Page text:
5 Best Linux Video Players on Which You Can Rely on

In this article, we have compiled a list of what we think are the five best Linux video players and thoroughly discussed their features.

There are a lot of free and open-source video players available for Linux today. Most of them do the primary job pretty well. However, some players provide additional features, and you can pick which one would suit you best, depending on the feature list.

1. VLC

VLC Video Player

The VLC media player is currently the most popular video player for Linux. It is probably at the top of the list of applications responsible for introducing users to open source. VLC can play just about any media format, including internet radio and many videos and audio streaming protocols.

The video support for VLC on Linux is outstanding. If you can’t watch it in VLC, odds are you can’t watch it.

We like best about VLC is the controls that you can use while watching a video. For example, you can slow down or fasten the playback and revert it to normal speed at any time.

In addition, VLC 4.0 will be released later this year with a brand new user interface, making the entire video watching experience more intuitive and full of features for videos of all sorts. So, we can’t wait to see what this amazing media player will provide us soon.

VLC remains the standard by which all other Linux video players should be judged.

Key Highlights

  • Plays everything – files, discs, webcams, devices and streams.
  • Runs on all platforms – Linux, Windows, Mac OS X, Unix, iOS, Android.
  • Convert video/audio, sync subtitles, filter video/audio, and apply other effects.
  • Can load your desktop as an input device, effectively turning VLC into screen capture software.
  • Hardware decoding – the media loading speed is fast.

2. MPV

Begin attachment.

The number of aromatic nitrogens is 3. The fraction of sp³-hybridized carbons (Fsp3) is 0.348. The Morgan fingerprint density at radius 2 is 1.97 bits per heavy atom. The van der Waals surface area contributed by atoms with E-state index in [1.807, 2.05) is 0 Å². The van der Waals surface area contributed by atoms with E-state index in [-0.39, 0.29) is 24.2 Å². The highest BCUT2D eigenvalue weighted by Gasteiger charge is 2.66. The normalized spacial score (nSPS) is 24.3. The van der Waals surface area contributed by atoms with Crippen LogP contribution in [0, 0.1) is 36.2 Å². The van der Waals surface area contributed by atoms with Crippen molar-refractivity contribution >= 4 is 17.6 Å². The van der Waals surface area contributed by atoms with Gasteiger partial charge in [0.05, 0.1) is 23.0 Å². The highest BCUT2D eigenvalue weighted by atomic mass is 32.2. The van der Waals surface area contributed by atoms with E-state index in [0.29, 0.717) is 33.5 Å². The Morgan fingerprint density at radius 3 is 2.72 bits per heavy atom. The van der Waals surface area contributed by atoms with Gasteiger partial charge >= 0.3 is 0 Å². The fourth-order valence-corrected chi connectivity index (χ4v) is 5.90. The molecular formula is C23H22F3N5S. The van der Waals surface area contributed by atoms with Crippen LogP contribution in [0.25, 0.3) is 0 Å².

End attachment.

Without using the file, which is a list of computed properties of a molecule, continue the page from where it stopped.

MPV Video Player

MPV is an open-source video player with a minimalist GUI and a feature-rich command-line version. It is a fork of MPlayer.

MPV was forked in 2012 from mplayer2, which was forked in 2010 from MPlayer. It supports various video file formats, audio and video codecs, and subtitle types. Everything MPV needs to play media files is contained within, which means no outside codecs are needed.

MPV has OpenGL-based video output that supports video scaling with color management, high-quality algorithms, frame timing, etc.

In addition, it intelligently caches live streams and enables jumping within the cached stream. MPV The player plays comparatively better 4K videos than other media players available for Linux.

Although many GUI frontends are available, it is mainly keyboard-driven with ample keybindings by default. While it provides intuitive overlay controls when you mouse over it, the interface is best when operated through the keyboard.

This makes MPV extremely quick to operate. In addition, MPV is probably the most powerful and best-documented Linux video player, very professional and efficient.

Key Highlights

  • Sleek and minimalist GUI. The whole interface is just a video with a minimal OSD.
  • Hardware-accelerated.
  • Extremely responsive. Most options for playback are already preconfigured for best performance.
  • Many official and third-party GUI front-ends.

3. SMPlayer

SMPlayer Video Player

SMPlayer is a flexible VLC media player alternative that can play all standard media formats such as MOV, AVI, MP4, DIVX, MPEG, and more with no codecs installed. Just install SMPlayer, and you’ll be able to play all formats without the hassle of finding and installing codec packs.

SMPlayer itself lacks any playback functionality. It acts as a front-end for award-winning MPlayer but differentiates itself from the competition thanks to its extensive features by maintaining its ease of use.

It was launched in 2006, offering an open-source, cross-platform graphical front-end for MPlayer. Compared to other Linux video players in the market, SMPlayer comes with a highly intuitive and interactive user interface.